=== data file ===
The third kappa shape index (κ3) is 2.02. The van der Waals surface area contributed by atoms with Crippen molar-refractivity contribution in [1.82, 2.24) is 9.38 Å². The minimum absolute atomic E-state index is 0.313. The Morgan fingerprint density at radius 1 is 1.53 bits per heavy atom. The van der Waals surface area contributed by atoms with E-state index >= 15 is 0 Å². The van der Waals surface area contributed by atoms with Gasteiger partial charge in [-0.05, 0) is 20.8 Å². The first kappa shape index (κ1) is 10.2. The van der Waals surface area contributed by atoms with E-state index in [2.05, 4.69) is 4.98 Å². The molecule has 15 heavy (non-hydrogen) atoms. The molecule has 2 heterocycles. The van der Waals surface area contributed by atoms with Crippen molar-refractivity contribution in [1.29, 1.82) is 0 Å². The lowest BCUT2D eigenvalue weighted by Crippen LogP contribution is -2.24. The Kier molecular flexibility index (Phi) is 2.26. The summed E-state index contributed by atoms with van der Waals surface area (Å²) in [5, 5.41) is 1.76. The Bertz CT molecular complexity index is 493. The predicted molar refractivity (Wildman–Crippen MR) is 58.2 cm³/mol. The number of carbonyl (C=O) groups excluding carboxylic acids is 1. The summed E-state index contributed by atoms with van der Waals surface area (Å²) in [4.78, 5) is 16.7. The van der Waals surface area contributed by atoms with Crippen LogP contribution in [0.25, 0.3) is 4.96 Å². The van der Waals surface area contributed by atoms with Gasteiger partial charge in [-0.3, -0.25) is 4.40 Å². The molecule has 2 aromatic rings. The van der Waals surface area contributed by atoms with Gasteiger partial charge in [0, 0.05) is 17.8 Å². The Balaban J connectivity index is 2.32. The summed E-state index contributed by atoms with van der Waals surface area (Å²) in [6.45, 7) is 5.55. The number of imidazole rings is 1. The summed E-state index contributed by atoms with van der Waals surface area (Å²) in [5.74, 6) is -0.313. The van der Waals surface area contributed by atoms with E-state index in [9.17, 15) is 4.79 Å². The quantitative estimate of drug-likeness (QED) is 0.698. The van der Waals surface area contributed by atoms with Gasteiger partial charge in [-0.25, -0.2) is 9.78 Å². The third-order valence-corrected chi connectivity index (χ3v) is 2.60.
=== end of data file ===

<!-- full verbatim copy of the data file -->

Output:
The third kappa shape index (κ3) is 2.02. The van der Waals surface area contributed by atoms with Crippen molar-refractivity contribution in [1.82, 2.24) is 9.38 Å². The minimum absolute atomic E-state index is 0.313. The Morgan fingerprint density at radius 1 is 1.53 bits per heavy atom. The van der Waals surface area contributed by atoms with E-state index >= 15 is 0 Å². The van der Waals surface area contributed by atoms with Gasteiger partial charge in [-0.05, 0) is 20.8 Å². The first kappa shape index (κ1) is 10.2. The van der Waals surface area contributed by atoms with E-state index in [2.05, 4.69) is 4.98 Å². The molecule has 15 heavy (non-hydrogen) atoms. The molecule has 2 heterocycles. The van der Waals surface area contributed by atoms with Crippen molar-refractivity contribution in [1.29, 1.82) is 0 Å². The lowest BCUT2D eigenvalue weighted by Crippen LogP contribution is -2.24. The Kier molecular flexibility index (Phi) is 2.26. The summed E-state index contributed by atoms with van der Waals surface area (Å²) in [5, 5.41) is 1.76. The Bertz CT molecular complexity index is 493. The predicted molar refractivity (Wildman–Crippen MR) is 58.2 cm³/mol. The number of carbonyl (C=O) groups excluding carboxylic acids is 1. The summed E-state index contributed by atoms with van der Waals surface area (Å²) in [4.78, 5) is 16.7. The van der Waals surface area contributed by atoms with Crippen LogP contribution in [0.25, 0.3) is 4.96 Å². The van der Waals surface area contributed by atoms with Gasteiger partial charge in [-0.3, -0.25) is 4.40 Å². The molecule has 2 aromatic rings. The van der Waals surface area contributed by atoms with Gasteiger partial charge in [0, 0.05) is 17.8 Å². The Balaban J connectivity index is 2.32. The summed E-state index contributed by atoms with van der Waals surface area (Å²) in [6.45, 7) is 5.55. The number of imidazole rings is 1. The summed E-state index contributed by atoms with van der Waals surface area (Å²) in [5.74, 6) is -0.313. The van der Waals surface area contributed by atoms with E-state index in [9.17, 15) is 4.79 Å². The quantitative estimate of drug-likeness (QED) is 0.698. The van der Waals surface area contributed by atoms with Gasteiger partial charge in [-0.25, -0.2) is 9.78 Å². The third-order valence-corrected chi connectivity index (χ3v) is 2.60.